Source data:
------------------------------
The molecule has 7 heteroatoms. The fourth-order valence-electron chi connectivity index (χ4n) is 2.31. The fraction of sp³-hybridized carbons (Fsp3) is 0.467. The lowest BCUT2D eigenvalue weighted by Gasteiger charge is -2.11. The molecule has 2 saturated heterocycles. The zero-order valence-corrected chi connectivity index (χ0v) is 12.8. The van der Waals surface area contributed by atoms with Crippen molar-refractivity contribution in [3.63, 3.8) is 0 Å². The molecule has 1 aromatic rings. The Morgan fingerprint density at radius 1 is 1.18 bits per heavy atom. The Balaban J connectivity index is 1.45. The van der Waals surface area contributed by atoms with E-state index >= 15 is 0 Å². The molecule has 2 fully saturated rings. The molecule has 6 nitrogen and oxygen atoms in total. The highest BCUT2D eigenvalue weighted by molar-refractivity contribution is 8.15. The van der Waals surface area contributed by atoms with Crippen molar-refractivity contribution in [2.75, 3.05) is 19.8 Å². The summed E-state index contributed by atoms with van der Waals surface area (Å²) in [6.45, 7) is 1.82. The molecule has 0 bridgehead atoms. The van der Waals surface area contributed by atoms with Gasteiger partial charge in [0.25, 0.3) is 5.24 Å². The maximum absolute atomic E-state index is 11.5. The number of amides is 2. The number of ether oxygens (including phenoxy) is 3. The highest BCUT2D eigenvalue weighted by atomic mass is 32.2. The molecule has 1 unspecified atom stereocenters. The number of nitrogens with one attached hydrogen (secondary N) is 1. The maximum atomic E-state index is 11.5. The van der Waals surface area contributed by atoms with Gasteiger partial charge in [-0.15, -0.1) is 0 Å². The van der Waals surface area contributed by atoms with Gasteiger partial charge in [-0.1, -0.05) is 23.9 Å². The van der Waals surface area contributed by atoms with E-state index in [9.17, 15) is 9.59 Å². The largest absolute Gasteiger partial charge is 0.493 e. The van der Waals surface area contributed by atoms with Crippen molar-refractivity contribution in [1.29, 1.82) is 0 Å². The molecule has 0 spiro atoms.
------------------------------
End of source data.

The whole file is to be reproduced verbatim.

The molecule has 7 heteroatoms. The fourth-order valence-electron chi connectivity index (χ4n) is 2.31. The fraction of sp³-hybridized carbons (Fsp3) is 0.467. The lowest BCUT2D eigenvalue weighted by Gasteiger charge is -2.11. The molecule has 2 saturated heterocycles. The zero-order valence-corrected chi connectivity index (χ0v) is 12.8. The van der Waals surface area contributed by atoms with Crippen molar-refractivity contribution in [3.63, 3.8) is 0 Å². The molecule has 1 aromatic rings. The Morgan fingerprint density at radius 1 is 1.18 bits per heavy atom. The Balaban J connectivity index is 1.45. The van der Waals surface area contributed by atoms with E-state index >= 15 is 0 Å². The molecule has 2 fully saturated rings. The molecule has 6 nitrogen and oxygen atoms in total. The highest BCUT2D eigenvalue weighted by molar-refractivity contribution is 8.15. The van der Waals surface area contributed by atoms with Crippen molar-refractivity contribution in [2.75, 3.05) is 19.8 Å². The summed E-state index contributed by atoms with van der Waals surface area (Å²) in [6.45, 7) is 1.82. The molecule has 0 bridgehead atoms. The van der Waals surface area contributed by atoms with Gasteiger partial charge in [0.25, 0.3) is 5.24 Å². The maximum absolute atomic E-state index is 11.5. The number of amides is 2. The number of ether oxygens (including phenoxy) is 3. The highest BCUT2D eigenvalue weighted by atomic mass is 32.2. The molecule has 1 unspecified atom stereocenters. The number of nitrogens with one attached hydrogen (secondary N) is 1. The maximum atomic E-state index is 11.5. The van der Waals surface area contributed by atoms with Gasteiger partial charge in [-0.15, -0.1) is 0 Å². The van der Waals surface area contributed by atoms with Gasteiger partial charge in [-0.1, -0.05) is 23.9 Å². The van der Waals surface area contributed by atoms with E-state index in [9.17, 15) is 9.59 Å². The largest absolute Gasteiger partial charge is 0.493 e. The van der Waals surface area contributed by atoms with Crippen molar-refractivity contribution in [1.29, 1.82) is 0 Å². The molecule has 0 spiro atoms.